Comparative genomic analysis of community-acquired ST80-SCCmec IV Staphylococcus aureus isolates by high-density microarray
Abstract number: o115
Goering R.V., Larsen A.R., Skov R., Tenover F.C., Anderson K., Dunman P.M.
Community-acquired methicillin-resistant Staphylococcus aureus (CA-MRSA) isolates producing Panton-Valentine leucocidin (PVL) are now a worldwide concern. In Europe, ST80-SCCmec IV (ST80-IV) isolates are the predominant concern while, in the United States, these strains have appeared as pulsed-field types USA400 (ST1-SCCmec IV) and more recently described USA300 (ST8-SCCmec IV). To better understand the European situation, we compared the genomic content of ST80-IV isolates with other MRSA strains by high-density microarray analysis.
The genomic composition of two ST80-IV isolates was assessed using Affymetrix S. aureus GeneChips (Affymetrix, Santa Clara, CA). Purified chromosomal DNA from each isolate was queried by hybridization for the presence or absence of the 7775 loci represented on the chip. These included resistance determinants, exoenzymes, exo- or enterotoxins, and a variety of virulence regulators and cell surface factors. The results were compared to microarray data recently obtained for S. aureus USA100, 300, 400 and 500 isolates (Tenover, et al., J. Clin. Microbiol., in press, 2005).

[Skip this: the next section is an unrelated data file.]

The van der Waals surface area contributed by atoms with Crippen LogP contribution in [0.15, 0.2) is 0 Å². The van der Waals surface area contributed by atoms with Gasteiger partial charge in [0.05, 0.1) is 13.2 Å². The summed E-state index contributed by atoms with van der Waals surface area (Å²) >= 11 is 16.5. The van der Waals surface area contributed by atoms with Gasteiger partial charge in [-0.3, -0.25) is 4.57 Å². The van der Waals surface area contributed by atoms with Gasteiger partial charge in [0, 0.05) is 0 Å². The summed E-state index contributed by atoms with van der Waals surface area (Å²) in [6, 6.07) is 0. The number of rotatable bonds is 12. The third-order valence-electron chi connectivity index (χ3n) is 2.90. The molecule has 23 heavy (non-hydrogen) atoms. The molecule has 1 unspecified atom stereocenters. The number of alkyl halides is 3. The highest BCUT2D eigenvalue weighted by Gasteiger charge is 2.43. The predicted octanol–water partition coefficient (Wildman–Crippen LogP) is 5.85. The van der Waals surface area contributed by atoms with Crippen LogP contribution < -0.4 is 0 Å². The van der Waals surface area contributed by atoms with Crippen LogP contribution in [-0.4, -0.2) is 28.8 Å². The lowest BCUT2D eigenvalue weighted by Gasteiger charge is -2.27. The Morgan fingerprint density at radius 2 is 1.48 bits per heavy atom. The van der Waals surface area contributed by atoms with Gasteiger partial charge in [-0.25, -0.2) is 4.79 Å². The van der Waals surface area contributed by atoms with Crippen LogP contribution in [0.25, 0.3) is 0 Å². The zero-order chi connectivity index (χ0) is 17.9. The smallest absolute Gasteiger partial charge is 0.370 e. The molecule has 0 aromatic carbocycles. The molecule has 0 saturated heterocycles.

Overall, the ST80-IV isolates were 97% related, differing primarily in conserved hypothetical open reading frames and intergenic sequences. In general, ST80-IV isolates were more similar to USA400 than to USA300 isolates. For example, both ST80-IV and USA400 isolates appear to share the same capsular polysaccharide synthesis type and agr type. However, important differences between these two strains were observed as in the case of fibronectin-binding proteins A and B (fnbA and fnbB), which were absent from USA400 but present in ST80-IV isolates. Analysis of all loci suggested the presence of gene combinations potentially important in facilitating the persistence and spread of these strains in a community environment.
High-density microarray analysis related ST80-IV isolates more closely to other community-acquired, rather than hospital-acquired, MRSAconsistent with clinical experience. The similarities and differences noted between these and other epidemic MRSA strains represent an important resource for identifying gene combinations specific to ST80-IV isolates. These data should help in strain identification, epidemiological analysis, and in providing a greater understanding of the mechanisms by which clonal lineages such as ST80-IV persist and spread in the community setting.
|Session name:||XXIst ISTH Congress|
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